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State v. D.M.A.


October 20, 2009


On appeal from Superior Court of New Jersey, Law Division, Union County, Indictment No. 05-10-1164.

Per curiam.



Submitted September 15, 2009

Before Judges Parrillo and Lihotz.

A jury convicted defendant D.M.A. of second-degree sexual assault, N.J.S.A. 2C:14-2(b) (count two); third-degree aggravated sexual contact, N.J.S.A. 2C:14-3(a) (count six); fourth-degree sexual contact, N.J.S.A. 2C:14-3(b) (count seven); second-degree endangering the welfare of a child, N.J.S.A. 2C:24-4(a) (counts eight and nine); and fourth-degree child abuse, N.J.S.A. 9:6-3. The jury acquitted defendant of aggravated sexual assault, N.J.S.A. 2C:14-2(a)(1), and three counts of second-degree sexual assault, N.J.S.A. 2C:14-2(c)(1), c(3) and c(4).

Defendant was sentenced to eight years imprisonment, subject to the eighty-five percent period of parole ineligibility required by the No Early Release Act, N.J.S.A. 2C:43-7.2 on count two, a four-year consecutive term of imprisonment on count six, a concurrent eighteen-month term on count seven, a consecutive eight-year term on count eight, and a concurrent eight-year term on count nine after the merger of count ten into count nine. Applicable fines and penalties were imposed.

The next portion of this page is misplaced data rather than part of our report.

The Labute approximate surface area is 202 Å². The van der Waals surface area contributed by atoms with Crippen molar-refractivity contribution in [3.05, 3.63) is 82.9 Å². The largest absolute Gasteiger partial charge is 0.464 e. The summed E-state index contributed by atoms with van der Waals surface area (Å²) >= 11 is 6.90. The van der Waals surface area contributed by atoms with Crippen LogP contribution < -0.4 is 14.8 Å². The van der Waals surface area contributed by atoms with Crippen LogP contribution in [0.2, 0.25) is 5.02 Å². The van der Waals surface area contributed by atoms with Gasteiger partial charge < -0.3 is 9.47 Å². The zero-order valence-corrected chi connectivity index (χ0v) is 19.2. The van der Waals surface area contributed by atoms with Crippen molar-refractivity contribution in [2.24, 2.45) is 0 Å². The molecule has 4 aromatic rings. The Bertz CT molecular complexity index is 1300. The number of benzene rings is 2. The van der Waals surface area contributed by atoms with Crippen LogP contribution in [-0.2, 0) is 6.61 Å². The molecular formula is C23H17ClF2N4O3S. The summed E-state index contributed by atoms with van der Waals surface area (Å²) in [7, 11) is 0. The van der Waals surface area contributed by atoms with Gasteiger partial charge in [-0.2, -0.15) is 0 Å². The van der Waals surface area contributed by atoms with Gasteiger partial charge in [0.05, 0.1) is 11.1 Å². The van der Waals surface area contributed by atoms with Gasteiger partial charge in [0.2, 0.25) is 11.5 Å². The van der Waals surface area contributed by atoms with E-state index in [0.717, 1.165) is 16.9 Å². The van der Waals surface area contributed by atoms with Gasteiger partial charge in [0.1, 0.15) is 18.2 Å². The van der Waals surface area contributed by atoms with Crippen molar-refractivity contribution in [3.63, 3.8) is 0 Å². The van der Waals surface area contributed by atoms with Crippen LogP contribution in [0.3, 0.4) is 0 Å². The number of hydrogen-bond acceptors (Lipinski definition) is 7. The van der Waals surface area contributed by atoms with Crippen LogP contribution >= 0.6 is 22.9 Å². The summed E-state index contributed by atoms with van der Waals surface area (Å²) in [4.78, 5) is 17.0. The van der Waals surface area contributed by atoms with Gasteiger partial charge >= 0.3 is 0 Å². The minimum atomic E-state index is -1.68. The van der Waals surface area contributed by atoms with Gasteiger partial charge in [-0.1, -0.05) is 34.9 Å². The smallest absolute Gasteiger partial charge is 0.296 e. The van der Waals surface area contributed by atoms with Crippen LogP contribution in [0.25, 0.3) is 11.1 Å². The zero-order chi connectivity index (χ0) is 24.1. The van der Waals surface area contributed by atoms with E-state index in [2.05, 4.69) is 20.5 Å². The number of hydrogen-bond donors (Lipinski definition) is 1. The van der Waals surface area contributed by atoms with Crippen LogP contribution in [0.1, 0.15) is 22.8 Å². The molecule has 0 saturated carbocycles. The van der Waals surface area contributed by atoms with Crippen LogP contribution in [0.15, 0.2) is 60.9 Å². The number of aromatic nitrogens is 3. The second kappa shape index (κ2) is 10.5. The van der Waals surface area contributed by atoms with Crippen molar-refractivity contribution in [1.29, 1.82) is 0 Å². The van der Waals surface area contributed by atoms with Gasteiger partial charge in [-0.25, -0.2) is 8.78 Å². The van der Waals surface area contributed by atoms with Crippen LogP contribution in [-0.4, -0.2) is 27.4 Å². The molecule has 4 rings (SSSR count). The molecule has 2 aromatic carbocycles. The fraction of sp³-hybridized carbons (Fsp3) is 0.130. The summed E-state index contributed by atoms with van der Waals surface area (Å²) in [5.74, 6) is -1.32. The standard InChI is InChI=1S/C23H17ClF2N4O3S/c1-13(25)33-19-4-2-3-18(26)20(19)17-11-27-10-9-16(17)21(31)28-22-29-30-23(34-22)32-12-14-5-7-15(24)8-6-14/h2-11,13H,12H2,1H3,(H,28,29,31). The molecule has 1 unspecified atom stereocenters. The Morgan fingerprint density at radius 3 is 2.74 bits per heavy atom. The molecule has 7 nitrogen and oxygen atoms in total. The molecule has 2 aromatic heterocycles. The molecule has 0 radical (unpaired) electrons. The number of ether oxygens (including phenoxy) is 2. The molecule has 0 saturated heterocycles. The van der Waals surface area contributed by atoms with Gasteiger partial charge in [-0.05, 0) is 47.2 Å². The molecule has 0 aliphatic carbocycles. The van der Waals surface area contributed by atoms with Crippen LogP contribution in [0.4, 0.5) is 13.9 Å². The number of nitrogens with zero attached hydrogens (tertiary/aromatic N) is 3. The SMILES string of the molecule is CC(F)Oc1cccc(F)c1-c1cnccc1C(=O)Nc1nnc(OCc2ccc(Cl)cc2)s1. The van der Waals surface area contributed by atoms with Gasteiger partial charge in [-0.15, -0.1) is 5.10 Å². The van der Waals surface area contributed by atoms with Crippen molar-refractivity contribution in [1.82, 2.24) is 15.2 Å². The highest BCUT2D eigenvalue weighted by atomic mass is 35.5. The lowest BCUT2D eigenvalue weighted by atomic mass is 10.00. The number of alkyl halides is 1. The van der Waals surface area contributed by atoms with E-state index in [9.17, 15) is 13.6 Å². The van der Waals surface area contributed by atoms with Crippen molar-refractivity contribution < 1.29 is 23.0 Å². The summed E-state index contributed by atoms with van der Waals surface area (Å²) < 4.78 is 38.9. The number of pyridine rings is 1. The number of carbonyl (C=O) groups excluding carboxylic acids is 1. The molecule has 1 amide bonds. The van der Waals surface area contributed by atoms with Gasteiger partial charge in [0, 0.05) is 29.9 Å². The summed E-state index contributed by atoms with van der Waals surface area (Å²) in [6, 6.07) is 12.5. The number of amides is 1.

On appeal, defendant presents the following issues for our review:



We reject the argument set forth in Point I and affirm defendant's conviction. However, we agree the sentencing was flawed, requiring that we vacate defendant's sentence and remand the matter to the trial court for resentencing.

We summarize the evidence introduced by the State at trial. A.A., who was born in Jamaica, came to the United States at the age of seven to live in Orange with defendant, defendant's sister, S.A. and her children. Both A.A. and defendant believed he was her biological father.*fn1 Thereafter, the family moved to Summit. During the weekday, defendant held two jobs in New York City. On some evenings, A.A. stayed with defendant and slept at his place of employment. When A.A. was eleven, she and defendant moved to their own two-bedroom home in Summit. Because defendant continued to work two jobs, during the week A.A. would sometimes stay with her aunt or accompany defendant to his evening employment. Defendant was home on the weekends.

Defendant began making sexual gestures toward A.A., suggesting she "looked sexy," smacking her "behind" and asking her to try on clothing that he purchased, such as jeans, shirts, and bras. A.A. admitted she did not protest or object to defendant's conduct. On one occasion, A.A. developed a yeast infection, and defendant asked to watch her shower and apply the vaginal medication. A.A. felt "violated" and "embarrassed," but acceded to defendant's requests because she felt "scared and thought it wouldn't happen again."

Before A.A.'s twelfth birthday, V.A., a girlfriend of defendant, who agreed to care for A.A., and her ten-year-old daughter S.S. moved into defendant's home. V.A. slept in the downstairs bedroom and her daughter slept with A.A. in the upstairs bedroom. V.A. cared for A.A. while defendant worked in New York. A.A. visited defendant at his job when she did not have school the following day; she recalls she only stayed overnight one evening.